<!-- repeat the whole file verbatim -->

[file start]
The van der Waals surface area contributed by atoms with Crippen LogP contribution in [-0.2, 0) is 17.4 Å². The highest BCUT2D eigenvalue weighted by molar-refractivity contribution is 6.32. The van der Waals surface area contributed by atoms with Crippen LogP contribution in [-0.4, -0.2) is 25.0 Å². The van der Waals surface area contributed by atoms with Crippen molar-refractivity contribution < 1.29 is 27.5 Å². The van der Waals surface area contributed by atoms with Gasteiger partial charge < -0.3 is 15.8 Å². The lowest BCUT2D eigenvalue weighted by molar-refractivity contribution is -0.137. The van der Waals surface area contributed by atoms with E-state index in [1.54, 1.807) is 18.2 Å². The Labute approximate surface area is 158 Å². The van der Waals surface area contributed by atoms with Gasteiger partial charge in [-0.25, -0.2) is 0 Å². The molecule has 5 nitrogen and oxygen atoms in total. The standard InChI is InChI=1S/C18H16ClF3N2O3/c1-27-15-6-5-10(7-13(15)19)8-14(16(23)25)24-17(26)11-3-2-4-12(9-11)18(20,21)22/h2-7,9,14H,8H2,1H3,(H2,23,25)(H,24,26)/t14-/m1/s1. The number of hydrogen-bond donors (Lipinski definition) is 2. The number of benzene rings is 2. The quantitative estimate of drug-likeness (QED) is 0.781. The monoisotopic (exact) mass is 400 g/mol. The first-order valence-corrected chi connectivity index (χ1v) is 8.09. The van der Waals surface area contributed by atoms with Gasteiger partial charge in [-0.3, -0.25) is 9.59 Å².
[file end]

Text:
The van der Waals surface area contributed by atoms with Crippen LogP contribution in [-0.2, 0) is 17.4 Å². The highest BCUT2D eigenvalue weighted by molar-refractivity contribution is 6.32. The van der Waals surface area contributed by atoms with Crippen LogP contribution in [-0.4, -0.2) is 25.0 Å². The van der Waals surface area contributed by atoms with Crippen molar-refractivity contribution < 1.29 is 27.5 Å². The van der Waals surface area contributed by atoms with Gasteiger partial charge < -0.3 is 15.8 Å². The lowest BCUT2D eigenvalue weighted by molar-refractivity contribution is -0.137. The van der Waals surface area contributed by atoms with E-state index in [1.54, 1.807) is 18.2 Å². The Labute approximate surface area is 158 Å². The van der Waals surface area contributed by atoms with Gasteiger partial charge in [-0.25, -0.2) is 0 Å². The molecule has 5 nitrogen and oxygen atoms in total. The standard InChI is InChI=1S/C18H16ClF3N2O3/c1-27-15-6-5-10(7-13(15)19)8-14(16(23)25)24-17(26)11-3-2-4-12(9-11)18(20,21)22/h2-7,9,14H,8H2,1H3,(H2,23,25)(H,24,26)/t14-/m1/s1. The number of hydrogen-bond donors (Lipinski definition) is 2. The number of benzene rings is 2. The quantitative estimate of drug-likeness (QED) is 0.781. The monoisotopic (exact) mass is 400 g/mol. The first-order valence-corrected chi connectivity index (χ1v) is 8.09. The van der Waals surface area contributed by atoms with Gasteiger partial charge in [-0.3, -0.25) is 9.59 Å².